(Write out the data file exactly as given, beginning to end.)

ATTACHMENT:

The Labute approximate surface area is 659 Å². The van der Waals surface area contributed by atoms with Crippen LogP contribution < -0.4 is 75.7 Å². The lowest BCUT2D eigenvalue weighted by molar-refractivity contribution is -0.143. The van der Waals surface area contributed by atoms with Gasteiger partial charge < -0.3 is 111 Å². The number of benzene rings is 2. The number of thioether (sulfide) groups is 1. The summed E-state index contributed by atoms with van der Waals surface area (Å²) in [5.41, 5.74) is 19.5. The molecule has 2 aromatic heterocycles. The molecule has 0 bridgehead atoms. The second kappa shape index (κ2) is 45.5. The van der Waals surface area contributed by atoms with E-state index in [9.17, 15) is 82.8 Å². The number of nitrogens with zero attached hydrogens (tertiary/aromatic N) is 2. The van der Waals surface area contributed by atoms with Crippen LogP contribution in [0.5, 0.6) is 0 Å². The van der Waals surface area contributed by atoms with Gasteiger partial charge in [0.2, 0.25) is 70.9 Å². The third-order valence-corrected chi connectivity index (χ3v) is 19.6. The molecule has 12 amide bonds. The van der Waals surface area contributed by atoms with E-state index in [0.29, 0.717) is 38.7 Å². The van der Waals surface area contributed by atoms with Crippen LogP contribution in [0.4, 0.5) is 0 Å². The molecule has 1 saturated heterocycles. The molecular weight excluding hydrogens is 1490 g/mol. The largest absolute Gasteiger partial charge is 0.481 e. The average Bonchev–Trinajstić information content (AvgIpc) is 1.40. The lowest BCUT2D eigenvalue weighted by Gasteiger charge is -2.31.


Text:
The Labute approximate surface area is 659 Å². The van der Waals surface area contributed by atoms with Crippen LogP contribution < -0.4 is 75.7 Å². The lowest BCUT2D eigenvalue weighted by molar-refractivity contribution is -0.143. The van der Waals surface area contributed by atoms with Gasteiger partial charge < -0.3 is 111 Å². The number of benzene rings is 2. The number of thioether (sulfide) groups is 1. The summed E-state index contributed by atoms with van der Waals surface area (Å²) in [5.41, 5.74) is 19.5. The molecule has 2 aromatic heterocycles. The molecule has 0 bridgehead atoms. The second kappa shape index (κ2) is 45.5. The van der Waals surface area contributed by atoms with E-state index in [9.17, 15) is 82.8 Å². The number of nitrogens with zero attached hydrogens (tertiary/aromatic N) is 2. The van der Waals surface area contributed by atoms with Crippen LogP contribution in [0.5, 0.6) is 0 Å². The van der Waals surface area contributed by atoms with Gasteiger partial charge in [0.2, 0.25) is 70.9 Å². The third-order valence-corrected chi connectivity index (χ3v) is 19.6. The molecule has 12 amide bonds. The van der Waals surface area contributed by atoms with E-state index in [0.29, 0.717) is 38.7 Å². The van der Waals surface area contributed by atoms with Crippen LogP contribution in [0.4, 0.5) is 0 Å². The molecule has 1 saturated heterocycles. The molecular weight excluding hydrogens is 1490 g/mol. The largest absolute Gasteiger partial charge is 0.481 e. The average Bonchev–Trinajstić information content (AvgIpc) is 1.40. The lowest BCUT2D eigenvalue weighted by Gasteiger charge is -2.31.